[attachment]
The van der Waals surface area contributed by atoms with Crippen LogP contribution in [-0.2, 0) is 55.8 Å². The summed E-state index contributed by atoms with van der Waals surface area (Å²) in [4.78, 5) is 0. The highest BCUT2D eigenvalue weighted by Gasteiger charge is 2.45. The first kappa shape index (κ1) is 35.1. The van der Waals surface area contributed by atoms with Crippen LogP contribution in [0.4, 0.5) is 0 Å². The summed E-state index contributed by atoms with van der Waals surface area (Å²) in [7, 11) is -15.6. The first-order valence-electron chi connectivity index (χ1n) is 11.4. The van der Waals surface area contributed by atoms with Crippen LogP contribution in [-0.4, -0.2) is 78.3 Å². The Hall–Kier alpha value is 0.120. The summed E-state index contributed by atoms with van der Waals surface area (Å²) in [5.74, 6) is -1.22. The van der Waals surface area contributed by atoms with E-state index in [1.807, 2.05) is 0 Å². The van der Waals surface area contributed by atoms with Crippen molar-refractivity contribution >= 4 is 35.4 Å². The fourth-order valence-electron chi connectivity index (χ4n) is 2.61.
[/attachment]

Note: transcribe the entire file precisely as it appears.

The van der Waals surface area contributed by atoms with Crippen LogP contribution in [-0.2, 0) is 55.8 Å². The summed E-state index contributed by atoms with van der Waals surface area (Å²) in [4.78, 5) is 0. The highest BCUT2D eigenvalue weighted by Gasteiger charge is 2.45. The first kappa shape index (κ1) is 35.1. The van der Waals surface area contributed by atoms with Crippen LogP contribution in [0.4, 0.5) is 0 Å². The summed E-state index contributed by atoms with van der Waals surface area (Å²) in [7, 11) is -15.6. The first-order valence-electron chi connectivity index (χ1n) is 11.4. The van der Waals surface area contributed by atoms with Crippen LogP contribution in [-0.4, -0.2) is 78.3 Å². The Hall–Kier alpha value is 0.120. The summed E-state index contributed by atoms with van der Waals surface area (Å²) in [5.74, 6) is -1.22. The van der Waals surface area contributed by atoms with E-state index in [1.807, 2.05) is 0 Å². The van der Waals surface area contributed by atoms with Crippen molar-refractivity contribution >= 4 is 35.4 Å². The fourth-order valence-electron chi connectivity index (χ4n) is 2.61.